Maybe I’ll Pay My Credit Card Off In Full
And then get a new one.
It has recently come to my attention that the credit card I’ve had for years is very close to being paid off. There’s about $300 left on it — a sum that is less intimidating and much more manageable than the $855 balance I carried when I finally started answering the phone calls from Capital One. If I treat the credit card debt like my taxes and just pay the thing off before I’ve really woken up, I’ll be free.
Maybe it’s time for me to get another credit card?
Clearly, I’ve been thinking about this for a while, but if I could just throw $300 at the problem — and to be clear, right now I could — and be done with it, I should consider building credit. I could put all my recurring charges on my credit card, as some wily members of Team Billfold suggested, paying that off every month like I would anyway. I could consult the credit card tactics of other more responsible human beings in my life and compile a strategy that works for me, based on their findings. I could finally get a card that would earn me the mysterious “points” I am so enamored with, to see what all the fuss is about.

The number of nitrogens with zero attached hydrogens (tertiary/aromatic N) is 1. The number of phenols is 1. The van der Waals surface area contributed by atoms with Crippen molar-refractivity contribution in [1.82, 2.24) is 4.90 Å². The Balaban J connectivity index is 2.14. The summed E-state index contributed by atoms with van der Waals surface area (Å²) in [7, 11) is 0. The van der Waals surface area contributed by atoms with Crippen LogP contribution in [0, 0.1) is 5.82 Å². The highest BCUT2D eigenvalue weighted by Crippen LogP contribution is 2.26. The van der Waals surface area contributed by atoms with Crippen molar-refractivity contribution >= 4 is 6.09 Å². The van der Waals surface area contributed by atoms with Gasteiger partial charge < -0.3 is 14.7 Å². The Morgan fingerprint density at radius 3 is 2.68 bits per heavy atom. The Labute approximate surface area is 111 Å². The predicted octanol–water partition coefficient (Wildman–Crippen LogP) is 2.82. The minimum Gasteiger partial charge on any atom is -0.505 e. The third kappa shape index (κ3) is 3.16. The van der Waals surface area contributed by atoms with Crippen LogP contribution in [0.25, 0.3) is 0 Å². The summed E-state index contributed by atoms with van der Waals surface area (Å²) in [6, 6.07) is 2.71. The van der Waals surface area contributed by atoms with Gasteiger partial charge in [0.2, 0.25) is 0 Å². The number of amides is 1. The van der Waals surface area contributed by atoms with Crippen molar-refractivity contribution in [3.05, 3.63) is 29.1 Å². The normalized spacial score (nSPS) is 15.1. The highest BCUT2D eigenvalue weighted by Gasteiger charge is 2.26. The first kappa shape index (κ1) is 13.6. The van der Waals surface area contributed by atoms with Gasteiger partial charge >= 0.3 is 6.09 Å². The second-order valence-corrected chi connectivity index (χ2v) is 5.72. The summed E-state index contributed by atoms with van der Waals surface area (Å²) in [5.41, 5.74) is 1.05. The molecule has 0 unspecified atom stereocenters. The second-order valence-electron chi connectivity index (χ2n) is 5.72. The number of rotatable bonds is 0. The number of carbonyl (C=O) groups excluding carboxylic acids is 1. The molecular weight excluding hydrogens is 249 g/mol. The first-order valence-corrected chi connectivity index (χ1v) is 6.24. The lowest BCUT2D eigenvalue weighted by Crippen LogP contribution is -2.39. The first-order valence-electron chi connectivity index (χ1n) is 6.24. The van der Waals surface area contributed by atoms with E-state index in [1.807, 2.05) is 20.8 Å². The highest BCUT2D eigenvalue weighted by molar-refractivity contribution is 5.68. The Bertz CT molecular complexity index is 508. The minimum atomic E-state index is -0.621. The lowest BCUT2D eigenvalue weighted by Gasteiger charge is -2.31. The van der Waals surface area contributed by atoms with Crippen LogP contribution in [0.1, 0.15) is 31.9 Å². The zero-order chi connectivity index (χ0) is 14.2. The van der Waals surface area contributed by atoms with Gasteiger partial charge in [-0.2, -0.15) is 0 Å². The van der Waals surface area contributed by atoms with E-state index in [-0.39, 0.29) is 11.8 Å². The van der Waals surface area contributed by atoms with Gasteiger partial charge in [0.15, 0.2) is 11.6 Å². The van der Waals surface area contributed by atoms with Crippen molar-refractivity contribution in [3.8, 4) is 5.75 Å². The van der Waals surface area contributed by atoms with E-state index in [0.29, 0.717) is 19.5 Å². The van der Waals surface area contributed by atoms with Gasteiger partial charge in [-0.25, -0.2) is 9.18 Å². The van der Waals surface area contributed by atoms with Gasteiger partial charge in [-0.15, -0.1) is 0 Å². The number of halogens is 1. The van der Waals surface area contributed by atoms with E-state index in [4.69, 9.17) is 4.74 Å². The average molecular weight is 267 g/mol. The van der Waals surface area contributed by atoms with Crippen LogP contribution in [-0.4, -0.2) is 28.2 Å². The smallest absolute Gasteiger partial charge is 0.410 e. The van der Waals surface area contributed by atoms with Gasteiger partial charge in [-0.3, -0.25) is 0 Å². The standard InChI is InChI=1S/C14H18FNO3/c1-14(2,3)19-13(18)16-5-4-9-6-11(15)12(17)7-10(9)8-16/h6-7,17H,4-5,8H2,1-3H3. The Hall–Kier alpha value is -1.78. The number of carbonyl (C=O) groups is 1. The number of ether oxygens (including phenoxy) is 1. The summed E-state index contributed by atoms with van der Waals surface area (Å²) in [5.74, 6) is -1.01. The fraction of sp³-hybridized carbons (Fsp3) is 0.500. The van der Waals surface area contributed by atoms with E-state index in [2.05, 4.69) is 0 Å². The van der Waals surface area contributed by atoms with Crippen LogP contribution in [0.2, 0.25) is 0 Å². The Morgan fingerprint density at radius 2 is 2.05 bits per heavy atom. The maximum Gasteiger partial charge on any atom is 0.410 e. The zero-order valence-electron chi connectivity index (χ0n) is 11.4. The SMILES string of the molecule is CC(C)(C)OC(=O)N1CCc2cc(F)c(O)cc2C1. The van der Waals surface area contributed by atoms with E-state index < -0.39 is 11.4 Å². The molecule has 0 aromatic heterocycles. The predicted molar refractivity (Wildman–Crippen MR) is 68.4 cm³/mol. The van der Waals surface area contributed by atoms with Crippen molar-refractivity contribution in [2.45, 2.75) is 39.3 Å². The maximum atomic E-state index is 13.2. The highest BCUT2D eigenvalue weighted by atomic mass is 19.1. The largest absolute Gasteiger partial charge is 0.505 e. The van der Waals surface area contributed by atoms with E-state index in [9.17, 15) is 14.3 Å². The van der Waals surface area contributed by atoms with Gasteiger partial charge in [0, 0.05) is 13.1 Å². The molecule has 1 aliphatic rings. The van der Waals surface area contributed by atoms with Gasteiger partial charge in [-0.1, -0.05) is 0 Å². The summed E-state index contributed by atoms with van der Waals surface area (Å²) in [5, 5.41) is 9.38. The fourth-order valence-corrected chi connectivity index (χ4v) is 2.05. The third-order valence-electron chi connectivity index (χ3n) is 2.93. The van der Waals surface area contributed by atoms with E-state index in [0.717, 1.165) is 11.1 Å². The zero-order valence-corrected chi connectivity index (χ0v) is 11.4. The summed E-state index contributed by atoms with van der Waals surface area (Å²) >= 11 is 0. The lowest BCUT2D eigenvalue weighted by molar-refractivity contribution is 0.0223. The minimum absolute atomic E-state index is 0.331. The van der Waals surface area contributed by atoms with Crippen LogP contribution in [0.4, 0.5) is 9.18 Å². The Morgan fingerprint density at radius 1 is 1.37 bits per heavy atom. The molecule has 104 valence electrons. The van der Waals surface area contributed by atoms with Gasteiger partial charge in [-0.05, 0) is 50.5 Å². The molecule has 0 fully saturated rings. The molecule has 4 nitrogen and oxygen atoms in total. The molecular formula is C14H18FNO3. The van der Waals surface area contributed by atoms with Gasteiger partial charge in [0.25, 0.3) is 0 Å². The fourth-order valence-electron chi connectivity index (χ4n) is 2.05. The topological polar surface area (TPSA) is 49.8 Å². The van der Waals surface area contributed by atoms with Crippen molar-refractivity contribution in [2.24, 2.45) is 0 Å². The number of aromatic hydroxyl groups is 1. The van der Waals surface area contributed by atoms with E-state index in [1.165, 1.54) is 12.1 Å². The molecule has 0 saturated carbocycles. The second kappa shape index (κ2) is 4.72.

Right now, I have enough money to cover my life for three or four months should an emergency arise. I don’t use this money very often, but it is there. If there were to be an actual emergency, I would use this money because it is tangible, immediate, and there. Buying something over, say, $50 on my hypothetical credit card would feel like a lie only because if I wanted that thing that cost over $50, why wouldn’t I just buy it with my regular money, instead?
I could just get one with a very small limit and put, like, one thing a month on it for under a set amount of money, and pay that thing off in full every month, just to see if I can. I’d like to think that I’ve learned from my mistakes. The only way I’ll know is if I try, right?
Support The Billfold